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Who’s making certain Belarus’ presidential election is free and fair?

Incumbent Alexander Lukashenko was in power since 1994 and is looking for a sixth term from the August 9 ballot.

The campaign was marked by a crackdown on opposition figures, sparking protests in addition to countless arrests, detentions, and penalties.

“Belarus declared the coming presidential elections over two weeks past,” OSCE spokeswoman Katya Andrusz informed Euronews.

“Along with the Belarusian authorities understand that ODIHR requires a timely invitation to earn a complete evaluation of the election procedure. The creation of election commissions and enrollment of candidates has been finished, and all these are particular areas ODIHR lately recognized as requiring improvement.”

ODIHR released a statement declaring its withdrawal in the monitoring mission on July 15 since it had not been officially invited. It was just then Minsk delivered an invitation, based on Andrusz.

It is the first-time ODIHR will not be tracking a Belarusian nationwide election since 2001.

Nabila Massrali, the EU spokeswoman for foreign affairs, is worried this scenario will have”serious negative consequences for its integrity and transparency of the election process” and added that”the random exclusion of applicants” undermines” the total integrity and democratic nature of the elections”.

Could ODHIR have delivered a more compact monitoring mission at short notice?
Katya Cloud, a former ODIHR member of monitoring missions to Belarus, said the organization generally sets up six or seven months before the election.

“From a purely operational perspective, it isn’t feasible for them to establish a suitable mission and an extensive monitoring” at this short notice, ” she informed Euronews.

“You want to locate a hotel, an office, purchase gear, locate local assistants, and who requires three weeks. Also, you will need to interview local men and women.”

Cloud participate in ODHIR assignments to Belarus through the 2006 and 2001 presidential elections, in addition to both the 2004 and 2000 parliamentary elections.

She explained it was hard to correctly observe what was occurring.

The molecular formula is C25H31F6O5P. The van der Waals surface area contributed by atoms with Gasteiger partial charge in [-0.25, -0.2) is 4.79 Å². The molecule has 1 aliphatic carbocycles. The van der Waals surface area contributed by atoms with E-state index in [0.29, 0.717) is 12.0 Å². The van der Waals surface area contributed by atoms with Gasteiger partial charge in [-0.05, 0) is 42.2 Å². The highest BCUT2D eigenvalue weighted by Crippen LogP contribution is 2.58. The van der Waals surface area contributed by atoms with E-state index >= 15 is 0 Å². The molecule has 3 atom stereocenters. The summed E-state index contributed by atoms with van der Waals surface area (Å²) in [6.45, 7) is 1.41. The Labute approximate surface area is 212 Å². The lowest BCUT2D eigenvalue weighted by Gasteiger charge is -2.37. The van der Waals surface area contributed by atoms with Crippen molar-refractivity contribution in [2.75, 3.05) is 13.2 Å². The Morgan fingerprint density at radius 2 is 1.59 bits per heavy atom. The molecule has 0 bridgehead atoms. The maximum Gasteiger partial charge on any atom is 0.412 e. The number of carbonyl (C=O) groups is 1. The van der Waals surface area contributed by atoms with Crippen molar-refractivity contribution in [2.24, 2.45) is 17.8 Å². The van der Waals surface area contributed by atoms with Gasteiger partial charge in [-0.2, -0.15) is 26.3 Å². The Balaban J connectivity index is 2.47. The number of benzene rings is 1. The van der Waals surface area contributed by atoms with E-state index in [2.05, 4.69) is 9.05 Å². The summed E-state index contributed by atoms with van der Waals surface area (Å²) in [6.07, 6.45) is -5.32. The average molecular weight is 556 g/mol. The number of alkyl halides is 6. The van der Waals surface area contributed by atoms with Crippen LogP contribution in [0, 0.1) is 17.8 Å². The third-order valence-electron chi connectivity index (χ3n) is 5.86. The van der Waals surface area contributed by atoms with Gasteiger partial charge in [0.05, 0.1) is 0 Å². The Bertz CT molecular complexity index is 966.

“You can not see much even in the polling station, you have to be five meters from the counting table,” she explained.

“You do not get to observe the ballots since they’re surrounded by a set of individuals and relied secretly on upon.

“If you’re too pushy the government of this polling station may call the authorities.”

Who’s overseeing the election procedure?
“CIS is quite biased rather than competitions the outcomes. They are wholly controlled by Moscow,” she explained.

“CIS come too late to have the ability to detect a purposeful selection procedure. They arrive just 3 months before the election, and they do not have as many individuals as OSCE, that may count on 300-500 individuals, such as observers, assistants, election analyst, and legal analyst, and they remain for approximately 200 days in the nation at which election occurs.”

There’s also a significant impact over how CIS and ODHIR amuse their observers.

“ODHIR recruits from several nationalities to stop biases, and they do it publicly, on their site, whereas CIS simply hires nationals from the former Soviet region and there’s not any transparency within the recruitment procedure, we do not understand where their analysts come from”

Other problems over election observation
Citing issues of COVID-19 dispersing during the election, the Belarusian government has decreased the number of local observers at each polling station, human rights firm Viasna informed Euronews.

That’s despite Belarus being among those few states in Europe to not execute strict confinement steps throughout the pandemic, even letting huge events like Belarus’ Freedom Day parade to proceed on May 9.

Viasna was one of the local teams to overlook getting authorization to track the election following the number of observers was decreased.

“We can not observe the counting procedure, the most significant part the campaign, it is completely contrary to the standard of democracy,” Viasna board member Valiantsin Stefanovic informed Euronews.

“CIS hasn’t criticized an election said everything was clear. We do not trust them. That is the reason why it was essential to own OSCE with us”

Cloud stated the organizations likely to be awarded the authorization to watch are state-sponsored ones such as the Federation of Trade Unions of Belarus andì that the Belarus Public Association of Veterans.

It had not reacted by the time of publication.